Kendra: Absolutely. I think everybody’s got the tiger by the tail. I mean, Jeremy couldn’t be more correct. Our team spends all day every day digging through the China regulatory and media documents and space. As soon as ChatGPT was released, no one was talking about anything else. I mean, it was a real watershed moment.

Kaiser: So, the things they were talking about. Like you said, there were security concerns, and there were concerns immediately about consonants with China’s core socialist values. But there are a whole bunch of other concerns that overlap perfectly with the same things that are being raised in the United States.

Kendra: Absolutely.

Kaiser: About ethics, about bias, about potentially harmful consequences, even from the basic things like using ChatGPT or large language models to cheat on exams, all the way down the line. The ethical concern, it’s interesting that there is some convergence around there. I wanted to finish off this preliminary batch of questions by talking about where we are in the United States in terms of regulation. I mean, I haven’t seen serious efforts yet to write a set of rules. But the rules do seem to be coming out of companies themselves. It’s interesting how they have converged around a set of things. These days, if you’re on ChatGPT 4, it’s pretty hard to get it to say terrible racist or misogynistic or sexist things now, right? They seem to have self-imposed some order. Can you talk about that? What’s the federal government doing? What are the companies themselves doing?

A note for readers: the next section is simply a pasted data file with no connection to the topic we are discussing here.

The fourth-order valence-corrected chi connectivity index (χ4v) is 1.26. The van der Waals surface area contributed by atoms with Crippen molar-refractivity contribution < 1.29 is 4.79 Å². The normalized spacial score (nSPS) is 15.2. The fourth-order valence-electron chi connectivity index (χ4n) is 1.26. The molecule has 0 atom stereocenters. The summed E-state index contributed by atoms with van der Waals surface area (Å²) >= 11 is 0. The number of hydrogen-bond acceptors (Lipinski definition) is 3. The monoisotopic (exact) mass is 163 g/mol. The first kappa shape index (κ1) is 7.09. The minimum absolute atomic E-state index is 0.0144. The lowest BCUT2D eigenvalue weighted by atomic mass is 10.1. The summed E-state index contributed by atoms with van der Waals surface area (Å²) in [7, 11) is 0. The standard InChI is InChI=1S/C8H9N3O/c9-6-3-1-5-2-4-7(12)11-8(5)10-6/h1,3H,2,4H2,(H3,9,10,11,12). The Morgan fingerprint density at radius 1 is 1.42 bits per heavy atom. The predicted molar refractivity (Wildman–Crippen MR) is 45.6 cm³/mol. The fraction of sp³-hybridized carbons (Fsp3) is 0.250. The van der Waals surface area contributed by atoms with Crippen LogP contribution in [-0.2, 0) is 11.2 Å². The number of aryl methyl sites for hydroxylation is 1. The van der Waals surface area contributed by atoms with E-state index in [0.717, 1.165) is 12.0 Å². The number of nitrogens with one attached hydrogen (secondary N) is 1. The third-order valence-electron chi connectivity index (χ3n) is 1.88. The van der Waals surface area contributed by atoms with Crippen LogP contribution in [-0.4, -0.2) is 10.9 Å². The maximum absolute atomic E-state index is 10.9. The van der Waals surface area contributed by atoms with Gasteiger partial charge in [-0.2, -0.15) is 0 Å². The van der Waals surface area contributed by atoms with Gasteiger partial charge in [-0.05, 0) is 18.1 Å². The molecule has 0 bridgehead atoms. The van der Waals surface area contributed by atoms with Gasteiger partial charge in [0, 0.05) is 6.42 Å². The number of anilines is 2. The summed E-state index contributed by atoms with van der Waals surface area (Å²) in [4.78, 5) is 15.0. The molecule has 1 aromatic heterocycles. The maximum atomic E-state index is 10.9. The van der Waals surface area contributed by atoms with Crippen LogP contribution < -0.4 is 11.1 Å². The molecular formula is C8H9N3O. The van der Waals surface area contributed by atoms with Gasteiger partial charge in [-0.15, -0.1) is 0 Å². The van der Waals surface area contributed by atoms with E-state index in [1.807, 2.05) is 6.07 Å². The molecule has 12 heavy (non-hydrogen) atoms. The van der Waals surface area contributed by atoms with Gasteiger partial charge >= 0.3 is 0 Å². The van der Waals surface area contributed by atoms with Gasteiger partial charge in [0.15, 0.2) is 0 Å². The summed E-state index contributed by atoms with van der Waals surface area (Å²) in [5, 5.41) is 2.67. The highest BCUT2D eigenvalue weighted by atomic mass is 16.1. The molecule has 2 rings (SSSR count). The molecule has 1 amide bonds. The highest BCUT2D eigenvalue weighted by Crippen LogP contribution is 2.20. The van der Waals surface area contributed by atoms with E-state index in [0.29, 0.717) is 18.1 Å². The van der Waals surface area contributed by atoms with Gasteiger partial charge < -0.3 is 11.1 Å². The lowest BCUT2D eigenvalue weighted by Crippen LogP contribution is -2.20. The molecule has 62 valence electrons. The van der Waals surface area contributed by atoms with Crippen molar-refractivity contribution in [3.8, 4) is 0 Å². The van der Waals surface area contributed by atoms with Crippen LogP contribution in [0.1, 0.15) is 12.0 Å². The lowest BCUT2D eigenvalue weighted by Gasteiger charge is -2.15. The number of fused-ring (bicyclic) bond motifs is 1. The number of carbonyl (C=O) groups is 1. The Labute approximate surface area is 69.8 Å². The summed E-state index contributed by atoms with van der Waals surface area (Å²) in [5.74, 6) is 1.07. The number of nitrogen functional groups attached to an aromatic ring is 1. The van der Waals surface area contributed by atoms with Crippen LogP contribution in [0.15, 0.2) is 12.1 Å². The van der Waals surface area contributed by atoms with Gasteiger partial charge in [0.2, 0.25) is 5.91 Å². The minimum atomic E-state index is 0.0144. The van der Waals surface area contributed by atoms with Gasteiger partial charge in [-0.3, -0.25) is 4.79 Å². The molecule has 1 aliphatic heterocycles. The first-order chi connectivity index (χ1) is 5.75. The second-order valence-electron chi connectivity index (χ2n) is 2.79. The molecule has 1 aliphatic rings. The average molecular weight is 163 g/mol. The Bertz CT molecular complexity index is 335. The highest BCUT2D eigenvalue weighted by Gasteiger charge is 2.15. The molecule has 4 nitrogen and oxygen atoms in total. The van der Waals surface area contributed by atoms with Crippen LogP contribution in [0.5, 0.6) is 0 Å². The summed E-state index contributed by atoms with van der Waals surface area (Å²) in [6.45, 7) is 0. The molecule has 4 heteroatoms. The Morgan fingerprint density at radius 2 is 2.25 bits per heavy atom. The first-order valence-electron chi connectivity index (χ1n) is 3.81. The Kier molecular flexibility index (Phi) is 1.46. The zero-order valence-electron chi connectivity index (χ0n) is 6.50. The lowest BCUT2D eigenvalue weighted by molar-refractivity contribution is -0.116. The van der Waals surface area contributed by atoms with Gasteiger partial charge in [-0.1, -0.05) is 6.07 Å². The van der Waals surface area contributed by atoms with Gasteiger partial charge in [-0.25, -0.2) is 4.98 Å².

Jeremy: In the U.S., our model for dealing with new tech and the various concerns that it raises, including personal privacy and the content generated by some of these new tools, has been to let the corporations have a really long leash to experiment and allow industry self-regulation and corporate self-regulation. The problem with that is you see things, like what happened with Twitter recently. Twitter had a decent set of standards and community guidelines, and suddenly there’s new management in town, and that changes, and there’s an influx of the kind of content that they’d worked hard to eliminate. So, yes, the people behind ChatGPT have been working hard to make it not become racist, as we’ve seen previous examples of bots trained entirely on free open internet source material, and they very, very quickly became offensive.